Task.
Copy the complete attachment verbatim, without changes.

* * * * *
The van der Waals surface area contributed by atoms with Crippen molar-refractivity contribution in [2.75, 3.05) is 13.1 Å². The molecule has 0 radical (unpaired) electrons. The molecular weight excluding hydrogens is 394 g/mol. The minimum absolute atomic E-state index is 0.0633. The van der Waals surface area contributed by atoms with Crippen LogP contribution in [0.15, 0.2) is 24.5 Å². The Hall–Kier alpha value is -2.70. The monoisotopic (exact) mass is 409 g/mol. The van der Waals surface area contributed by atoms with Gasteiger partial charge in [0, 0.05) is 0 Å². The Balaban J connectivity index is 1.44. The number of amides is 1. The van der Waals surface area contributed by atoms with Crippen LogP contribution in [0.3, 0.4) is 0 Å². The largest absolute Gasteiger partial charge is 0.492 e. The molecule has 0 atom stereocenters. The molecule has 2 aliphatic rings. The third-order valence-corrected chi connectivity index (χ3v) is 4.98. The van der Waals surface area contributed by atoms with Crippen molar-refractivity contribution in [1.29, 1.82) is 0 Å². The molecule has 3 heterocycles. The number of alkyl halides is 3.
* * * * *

The van der Waals surface area contributed by atoms with Crippen molar-refractivity contribution in [2.75, 3.05) is 13.1 Å². The molecule has 0 radical (unpaired) electrons. The molecular weight excluding hydrogens is 394 g/mol. The minimum absolute atomic E-state index is 0.0633. The van der Waals surface area contributed by atoms with Crippen LogP contribution in [0.15, 0.2) is 24.5 Å². The Hall–Kier alpha value is -2.70. The monoisotopic (exact) mass is 409 g/mol. The van der Waals surface area contributed by atoms with Gasteiger partial charge in [0, 0.05) is 0 Å². The Balaban J connectivity index is 1.44. The number of amides is 1. The van der Waals surface area contributed by atoms with Crippen LogP contribution in [0.3, 0.4) is 0 Å². The largest absolute Gasteiger partial charge is 0.492 e. The molecule has 0 atom stereocenters. The molecule has 2 aliphatic rings. The third-order valence-corrected chi connectivity index (χ3v) is 4.98. The van der Waals surface area contributed by atoms with Crippen molar-refractivity contribution in [1.29, 1.82) is 0 Å². The molecule has 3 heterocycles. The number of alkyl halides is 3.